The mainstream American media hasn’t been deaf or blind to the case of four suspected Chinese spies being arrested across the nation last week, but the story hasn’t exactly caught fire either. A Google news search Monday listed only 105 stories on the case and most of those were on small or specialist web sites or in overseas publications. And what mainstream coverage there was tended to follow the old Joe Friday “Just the facts, ma’am” approach of the old Dragnet TV show.But those facts are just the top of an enormous iceberg looming ahead of the United States. They reveal the focused challenge to American national security by the harnessed enormous resources of the People’s Republic of China. And they also document the real concern of senior officials in the FBI and the U.S. national security establishment to awaken the American people to the scope and nature of the threat.On February 18 the FBI arrested four suspects, one of whom was an employee of the Department of Defense, Pentagon analyst Gregg Bergersen, 51 in Virginia. Across the country, Doongfan “Greg” Chung, 72, a veteran engineer for Boeing, was netted in California. Two immigrants from China, Tai Shen Kuo, 58, and Yu Xin Kang, rounded out the catch. They were captured down in New Orleans.Federal officials said the men had been involved in two separate and unrelated espionage operations. The Chinese were pumping Bergensen for know-how in the U.S. space shuttle program. There was no hint of ideological passion for China’s authoritarian government as a motive. The days of useful dupes for Lenin and Mao are long such past as such. The alleged motive was money -- lots of it.Other targets of the spy rings, the Feds said, were communications technology, which is simultaneously the jewel in the crown of America’s global military supremacy but also, if its secrets can be accessed and broken, the potential Achilles heel of U.S. power. Court documents on the case said the spy handlers also wanted details about U.S. weapon systems that had been sold to Taiwan. Chung was also quizzed about Boeing’s C-17 Globemaster, the giant air transport aircraft and the Delta IV missile.These subjects are highly revealing about China’s strategic intentions and they are consistent with what we know about the strengths and weaknesses of China's arms industry. The Chinese have concentrated on an enormous military build up on their southeast coast facing Taiwan over the past 12 years. Its primary aim is to prevent U.S. aircraft carrier battle groups from operating freely in the Taiwan Strait to protect Taiwan from missile bombardments or even amphibious landings from the Mainland. In 2005, the largest joint military exercises ever held to that point between China and Russia practiced the problems of a large scale amphibious landing against a hostile, defended shore. The Chinese wanted the war games held close to Taiwan but that was too much even for the Russians so they were held far to the north on the Shandung Peninsula.Targeting the space shuttle makes sense in terms of the Chinese drive to challenge U.S. preeminence in space. China in January 2007 startled the world by successfully destroying one of its satellites by exploding another one in an orbit close to it. Many other so-called Chinese weather satellites already have orbits remarkably close to important U.S. intelligence, reconnaissance or communications satellites which can be tracked and identified as such through their radio signal emissions. And China’s manned space program, while extremely slow by U.S. and Russian standards, has enormous resources and political determination behind it. Accessing U.S. space shuttle technology would therefore be an enormous boon to the Chinese in their attempts to become the leading manned exploration power in space.For all the enormous and still rapidly growing scale of the main Chinese industrial base around Guangdong -- what used to be known as Canton -- the Chinese have so far not been able to reverse engineer or home produce their own state-of-the-art heavy lift air transport. Yet at the same time they are already budgeting to produce a powerful rapid deployment military airlift capability second only to that of the United States. The attempt to get as much engineering detailed information on the C-17 has to be understood in that context.The U.S. mainstream media, with their usual attention span of a nervous tick, will do the odd major story when a sensational public development like last week’s FBI swoops is dropped into its lap. But then it will forget about the issue --and the dangers it raises -- for another four or five years. The plain-spoken warning of Director of National Intelligence Mike McConnell that China's espionage operations in this country are now operating on a Cold War scale will be quickly forgotten, or shrugged off as some kind of cheap fear mongering.But McConnell knew what he was talking about. The threat is real -- and conservatives above all others ought to be awake to it.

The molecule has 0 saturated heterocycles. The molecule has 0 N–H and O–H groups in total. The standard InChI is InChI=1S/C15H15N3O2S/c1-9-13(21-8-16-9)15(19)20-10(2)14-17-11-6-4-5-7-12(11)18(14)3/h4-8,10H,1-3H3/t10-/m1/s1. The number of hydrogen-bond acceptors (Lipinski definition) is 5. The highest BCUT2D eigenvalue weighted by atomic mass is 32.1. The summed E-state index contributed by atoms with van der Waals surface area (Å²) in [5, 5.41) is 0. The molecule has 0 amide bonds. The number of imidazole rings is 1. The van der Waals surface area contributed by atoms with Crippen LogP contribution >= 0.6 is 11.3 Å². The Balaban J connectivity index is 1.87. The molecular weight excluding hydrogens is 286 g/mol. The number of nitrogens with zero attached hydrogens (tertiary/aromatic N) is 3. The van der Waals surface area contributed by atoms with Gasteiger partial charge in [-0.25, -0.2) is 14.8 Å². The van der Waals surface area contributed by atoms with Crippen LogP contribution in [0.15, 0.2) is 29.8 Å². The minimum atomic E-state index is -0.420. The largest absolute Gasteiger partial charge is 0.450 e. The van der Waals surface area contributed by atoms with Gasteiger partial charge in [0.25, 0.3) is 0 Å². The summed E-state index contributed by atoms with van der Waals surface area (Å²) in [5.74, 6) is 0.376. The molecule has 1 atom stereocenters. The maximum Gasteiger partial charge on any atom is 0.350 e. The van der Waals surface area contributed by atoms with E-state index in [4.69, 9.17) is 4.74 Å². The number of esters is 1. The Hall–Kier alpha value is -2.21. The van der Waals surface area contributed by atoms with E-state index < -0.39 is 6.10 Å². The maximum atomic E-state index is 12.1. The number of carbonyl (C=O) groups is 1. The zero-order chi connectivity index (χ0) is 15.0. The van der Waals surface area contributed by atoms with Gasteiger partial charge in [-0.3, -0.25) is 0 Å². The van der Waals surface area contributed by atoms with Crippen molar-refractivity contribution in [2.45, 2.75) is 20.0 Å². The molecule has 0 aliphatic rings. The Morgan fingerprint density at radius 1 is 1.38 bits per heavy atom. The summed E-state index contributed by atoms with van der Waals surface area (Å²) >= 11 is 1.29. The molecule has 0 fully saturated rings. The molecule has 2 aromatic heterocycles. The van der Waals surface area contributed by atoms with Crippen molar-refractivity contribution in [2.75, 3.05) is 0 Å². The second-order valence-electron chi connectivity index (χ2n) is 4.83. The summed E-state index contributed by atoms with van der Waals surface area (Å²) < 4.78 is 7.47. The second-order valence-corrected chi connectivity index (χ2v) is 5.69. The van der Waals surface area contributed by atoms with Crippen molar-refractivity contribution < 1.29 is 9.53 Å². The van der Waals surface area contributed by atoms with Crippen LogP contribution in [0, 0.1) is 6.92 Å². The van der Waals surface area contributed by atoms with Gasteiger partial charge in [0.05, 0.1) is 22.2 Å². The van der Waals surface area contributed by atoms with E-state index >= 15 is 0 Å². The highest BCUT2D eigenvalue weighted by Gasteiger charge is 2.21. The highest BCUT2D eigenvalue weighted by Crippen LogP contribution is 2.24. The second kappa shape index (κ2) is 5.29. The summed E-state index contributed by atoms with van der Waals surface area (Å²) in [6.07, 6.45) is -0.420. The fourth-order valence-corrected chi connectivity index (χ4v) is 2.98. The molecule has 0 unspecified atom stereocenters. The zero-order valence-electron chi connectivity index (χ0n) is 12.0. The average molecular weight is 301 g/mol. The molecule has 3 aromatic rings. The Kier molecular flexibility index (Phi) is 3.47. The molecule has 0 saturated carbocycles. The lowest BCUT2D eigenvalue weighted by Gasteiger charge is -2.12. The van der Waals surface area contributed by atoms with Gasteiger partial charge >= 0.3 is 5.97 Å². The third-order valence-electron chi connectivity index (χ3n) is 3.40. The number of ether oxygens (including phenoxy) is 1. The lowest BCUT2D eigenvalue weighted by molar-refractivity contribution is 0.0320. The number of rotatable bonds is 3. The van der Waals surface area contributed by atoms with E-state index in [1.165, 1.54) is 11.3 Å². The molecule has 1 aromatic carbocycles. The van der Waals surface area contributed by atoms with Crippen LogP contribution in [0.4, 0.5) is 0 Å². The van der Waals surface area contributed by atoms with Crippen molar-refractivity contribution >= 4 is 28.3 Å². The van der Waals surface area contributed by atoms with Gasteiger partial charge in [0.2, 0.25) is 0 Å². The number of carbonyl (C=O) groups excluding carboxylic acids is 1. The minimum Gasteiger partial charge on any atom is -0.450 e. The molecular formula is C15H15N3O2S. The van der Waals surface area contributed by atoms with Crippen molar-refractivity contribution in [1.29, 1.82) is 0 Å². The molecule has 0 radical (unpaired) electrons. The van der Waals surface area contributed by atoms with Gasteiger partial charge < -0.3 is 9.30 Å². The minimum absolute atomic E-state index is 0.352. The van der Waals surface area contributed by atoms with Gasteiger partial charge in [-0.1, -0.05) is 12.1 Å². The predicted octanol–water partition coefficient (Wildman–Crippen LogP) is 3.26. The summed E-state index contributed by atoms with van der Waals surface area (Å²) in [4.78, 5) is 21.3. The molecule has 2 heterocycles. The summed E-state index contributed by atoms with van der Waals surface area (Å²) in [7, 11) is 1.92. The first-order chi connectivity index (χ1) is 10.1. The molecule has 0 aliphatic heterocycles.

nulcer race in rough sea of southasia